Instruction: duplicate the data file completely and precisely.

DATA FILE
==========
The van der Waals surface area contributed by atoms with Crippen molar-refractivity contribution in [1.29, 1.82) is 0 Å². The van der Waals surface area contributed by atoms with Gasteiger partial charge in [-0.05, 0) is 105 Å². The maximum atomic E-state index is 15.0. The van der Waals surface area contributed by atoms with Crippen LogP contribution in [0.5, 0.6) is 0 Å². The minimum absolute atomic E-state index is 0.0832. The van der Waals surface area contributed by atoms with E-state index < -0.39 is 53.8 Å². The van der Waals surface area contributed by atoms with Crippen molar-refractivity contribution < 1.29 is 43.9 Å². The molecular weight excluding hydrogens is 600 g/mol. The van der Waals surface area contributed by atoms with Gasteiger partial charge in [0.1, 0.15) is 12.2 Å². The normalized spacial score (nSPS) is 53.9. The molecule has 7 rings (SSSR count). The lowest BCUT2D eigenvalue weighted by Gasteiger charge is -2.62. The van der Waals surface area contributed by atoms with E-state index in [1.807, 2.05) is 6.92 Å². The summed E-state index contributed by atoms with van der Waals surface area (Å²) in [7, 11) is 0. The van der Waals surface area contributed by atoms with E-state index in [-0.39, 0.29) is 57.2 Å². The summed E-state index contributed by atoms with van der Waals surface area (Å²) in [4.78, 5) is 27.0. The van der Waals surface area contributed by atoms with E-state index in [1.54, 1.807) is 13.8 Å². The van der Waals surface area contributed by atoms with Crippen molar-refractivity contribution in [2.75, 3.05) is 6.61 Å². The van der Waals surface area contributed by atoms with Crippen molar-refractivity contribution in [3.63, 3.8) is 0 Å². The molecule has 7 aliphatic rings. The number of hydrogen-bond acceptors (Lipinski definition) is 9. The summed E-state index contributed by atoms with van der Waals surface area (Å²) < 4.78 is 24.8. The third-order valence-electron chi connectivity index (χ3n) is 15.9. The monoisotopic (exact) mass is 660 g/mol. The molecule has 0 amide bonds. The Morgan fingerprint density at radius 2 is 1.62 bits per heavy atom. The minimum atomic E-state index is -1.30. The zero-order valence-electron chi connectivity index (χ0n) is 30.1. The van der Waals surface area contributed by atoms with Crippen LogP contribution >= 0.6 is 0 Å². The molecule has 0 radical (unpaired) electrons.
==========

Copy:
The van der Waals surface area contributed by atoms with Crippen molar-refractivity contribution in [1.29, 1.82) is 0 Å². The van der Waals surface area contributed by atoms with Gasteiger partial charge in [-0.05, 0) is 105 Å². The maximum atomic E-state index is 15.0. The van der Waals surface area contributed by atoms with Crippen LogP contribution in [0.5, 0.6) is 0 Å². The minimum absolute atomic E-state index is 0.0832. The van der Waals surface area contributed by atoms with E-state index < -0.39 is 53.8 Å². The van der Waals surface area contributed by atoms with Crippen molar-refractivity contribution < 1.29 is 43.9 Å². The molecular weight excluding hydrogens is 600 g/mol. The van der Waals surface area contributed by atoms with Gasteiger partial charge in [0.1, 0.15) is 12.2 Å². The normalized spacial score (nSPS) is 53.9. The molecule has 7 rings (SSSR count). The lowest BCUT2D eigenvalue weighted by Gasteiger charge is -2.62. The van der Waals surface area contributed by atoms with E-state index in [1.807, 2.05) is 6.92 Å². The summed E-state index contributed by atoms with van der Waals surface area (Å²) in [7, 11) is 0. The van der Waals surface area contributed by atoms with E-state index in [-0.39, 0.29) is 57.2 Å². The summed E-state index contributed by atoms with van der Waals surface area (Å²) in [4.78, 5) is 27.0. The van der Waals surface area contributed by atoms with E-state index in [1.54, 1.807) is 13.8 Å². The van der Waals surface area contributed by atoms with Crippen molar-refractivity contribution in [2.75, 3.05) is 6.61 Å². The van der Waals surface area contributed by atoms with Crippen molar-refractivity contribution in [3.63, 3.8) is 0 Å². The molecule has 7 aliphatic rings. The number of hydrogen-bond acceptors (Lipinski definition) is 9. The summed E-state index contributed by atoms with van der Waals surface area (Å²) < 4.78 is 24.8. The third-order valence-electron chi connectivity index (χ3n) is 15.9. The monoisotopic (exact) mass is 660 g/mol. The molecule has 0 amide bonds. The Morgan fingerprint density at radius 2 is 1.62 bits per heavy atom. The minimum atomic E-state index is -1.30. The zero-order valence-electron chi connectivity index (χ0n) is 30.1. The van der Waals surface area contributed by atoms with Crippen LogP contribution >= 0.6 is 0 Å². The molecule has 0 radical (unpaired) electrons.